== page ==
She also noted that COVID-19 means islanders will want to update their emergency supply kits – typically they suggest islanders have enough food, water, clothing, cash, batteries and more. other goods for three days.
“Consider taking it up to five days of supplies,” Mullally said. “During this weekend, when you’re out shopping, start looking to move around or store that kit this weekend – just in case something happens, then we’ll be ready. “
Hurricane #TEDDY now Category 3 with sustained winds of 195 km / h. After assigning Bermuda Sunday / Monday, the last @NHC_Atlantic trail takes it north to Atlantic Canada for Tuesday. Still too early to be sure, but it’s never a bad idea to prepare for hurricane season. pic.twitter.com/8YWBlQLa01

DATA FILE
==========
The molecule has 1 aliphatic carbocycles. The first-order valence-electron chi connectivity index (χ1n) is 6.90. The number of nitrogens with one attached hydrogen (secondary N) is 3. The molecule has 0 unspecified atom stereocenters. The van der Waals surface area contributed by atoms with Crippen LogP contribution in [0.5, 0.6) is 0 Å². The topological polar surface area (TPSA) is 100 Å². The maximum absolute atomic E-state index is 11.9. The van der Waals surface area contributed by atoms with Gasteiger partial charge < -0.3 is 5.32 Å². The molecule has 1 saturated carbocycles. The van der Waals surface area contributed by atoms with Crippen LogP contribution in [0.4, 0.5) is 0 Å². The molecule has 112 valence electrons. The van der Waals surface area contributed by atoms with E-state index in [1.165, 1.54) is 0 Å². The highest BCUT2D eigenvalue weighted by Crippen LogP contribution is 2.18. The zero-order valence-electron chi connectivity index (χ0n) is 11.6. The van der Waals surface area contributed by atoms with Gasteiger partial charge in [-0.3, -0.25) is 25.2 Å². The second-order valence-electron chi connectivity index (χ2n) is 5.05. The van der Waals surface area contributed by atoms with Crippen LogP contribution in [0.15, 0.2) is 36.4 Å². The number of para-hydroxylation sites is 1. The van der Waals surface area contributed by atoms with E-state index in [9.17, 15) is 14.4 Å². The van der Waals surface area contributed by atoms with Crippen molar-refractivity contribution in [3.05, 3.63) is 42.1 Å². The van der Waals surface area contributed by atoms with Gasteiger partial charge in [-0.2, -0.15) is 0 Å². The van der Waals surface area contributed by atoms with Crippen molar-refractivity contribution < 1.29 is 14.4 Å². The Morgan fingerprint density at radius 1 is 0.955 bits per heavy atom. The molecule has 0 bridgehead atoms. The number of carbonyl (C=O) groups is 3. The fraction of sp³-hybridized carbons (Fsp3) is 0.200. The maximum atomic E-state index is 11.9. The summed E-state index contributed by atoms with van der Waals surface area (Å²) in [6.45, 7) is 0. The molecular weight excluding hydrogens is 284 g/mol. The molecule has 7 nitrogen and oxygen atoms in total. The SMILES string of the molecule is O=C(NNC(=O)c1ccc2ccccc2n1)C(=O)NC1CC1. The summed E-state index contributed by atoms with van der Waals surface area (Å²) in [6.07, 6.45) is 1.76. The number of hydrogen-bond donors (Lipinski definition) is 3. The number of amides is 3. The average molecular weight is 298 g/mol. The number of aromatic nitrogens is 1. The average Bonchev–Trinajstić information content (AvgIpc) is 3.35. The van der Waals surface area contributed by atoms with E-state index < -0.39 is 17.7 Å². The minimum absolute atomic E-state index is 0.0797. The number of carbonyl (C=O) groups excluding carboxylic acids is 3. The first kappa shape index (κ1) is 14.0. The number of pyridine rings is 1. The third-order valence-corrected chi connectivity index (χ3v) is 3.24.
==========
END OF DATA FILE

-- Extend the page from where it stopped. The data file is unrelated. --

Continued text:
– @ JayScotland
Mullally also suggests that people review the contents of their kit to make sure food and batteries haven’t expired, and things like radios and flashlights are working. People are also expected to add masks, gloves and hand sanitizer to their kits due to COVID-19.
She said that while Teddy’s effects on the Atlantic are uncertain, it’s good to have your eyes on the potential problem early so people and systems are prepared.
“It’s almost a week for potential impacts, so we have time to prepare now,” Mullally said. “What we don’t want are those queues at grocery stores 24 hours in advance. ”
Even though the storm does not affect Prince Edward Island, Mullaly said hurricane season lasts until the end of November, when winter storm season begins, so being ready is never a problem. bad thing.
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